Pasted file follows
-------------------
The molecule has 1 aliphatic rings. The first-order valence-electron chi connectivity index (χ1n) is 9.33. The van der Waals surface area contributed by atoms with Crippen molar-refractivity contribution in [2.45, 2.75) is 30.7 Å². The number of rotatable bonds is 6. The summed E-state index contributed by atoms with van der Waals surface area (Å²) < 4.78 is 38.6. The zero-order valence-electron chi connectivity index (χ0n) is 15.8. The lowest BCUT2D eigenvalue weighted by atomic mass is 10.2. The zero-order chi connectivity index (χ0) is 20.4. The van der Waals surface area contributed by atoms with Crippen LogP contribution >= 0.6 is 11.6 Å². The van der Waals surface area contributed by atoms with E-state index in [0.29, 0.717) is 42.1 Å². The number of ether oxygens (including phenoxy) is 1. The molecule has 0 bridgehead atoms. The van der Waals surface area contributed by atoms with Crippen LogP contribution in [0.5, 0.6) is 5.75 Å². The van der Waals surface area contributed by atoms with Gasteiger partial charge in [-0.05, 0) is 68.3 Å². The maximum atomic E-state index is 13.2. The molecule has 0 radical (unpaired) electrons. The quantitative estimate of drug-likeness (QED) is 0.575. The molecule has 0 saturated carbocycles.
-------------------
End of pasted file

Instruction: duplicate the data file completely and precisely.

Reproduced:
The molecule has 1 aliphatic rings. The first-order valence-electron chi connectivity index (χ1n) is 9.33. The van der Waals surface area contributed by atoms with Crippen molar-refractivity contribution in [2.45, 2.75) is 30.7 Å². The number of rotatable bonds is 6. The summed E-state index contributed by atoms with van der Waals surface area (Å²) < 4.78 is 38.6. The zero-order valence-electron chi connectivity index (χ0n) is 15.8. The lowest BCUT2D eigenvalue weighted by atomic mass is 10.2. The zero-order chi connectivity index (χ0) is 20.4. The van der Waals surface area contributed by atoms with Crippen LogP contribution >= 0.6 is 11.6 Å². The van der Waals surface area contributed by atoms with E-state index in [0.29, 0.717) is 42.1 Å². The number of ether oxygens (including phenoxy) is 1. The molecule has 0 bridgehead atoms. The van der Waals surface area contributed by atoms with Crippen LogP contribution in [0.5, 0.6) is 5.75 Å². The van der Waals surface area contributed by atoms with Gasteiger partial charge in [-0.05, 0) is 68.3 Å². The maximum atomic E-state index is 13.2. The molecule has 0 radical (unpaired) electrons. The quantitative estimate of drug-likeness (QED) is 0.575. The molecule has 0 saturated carbocycles.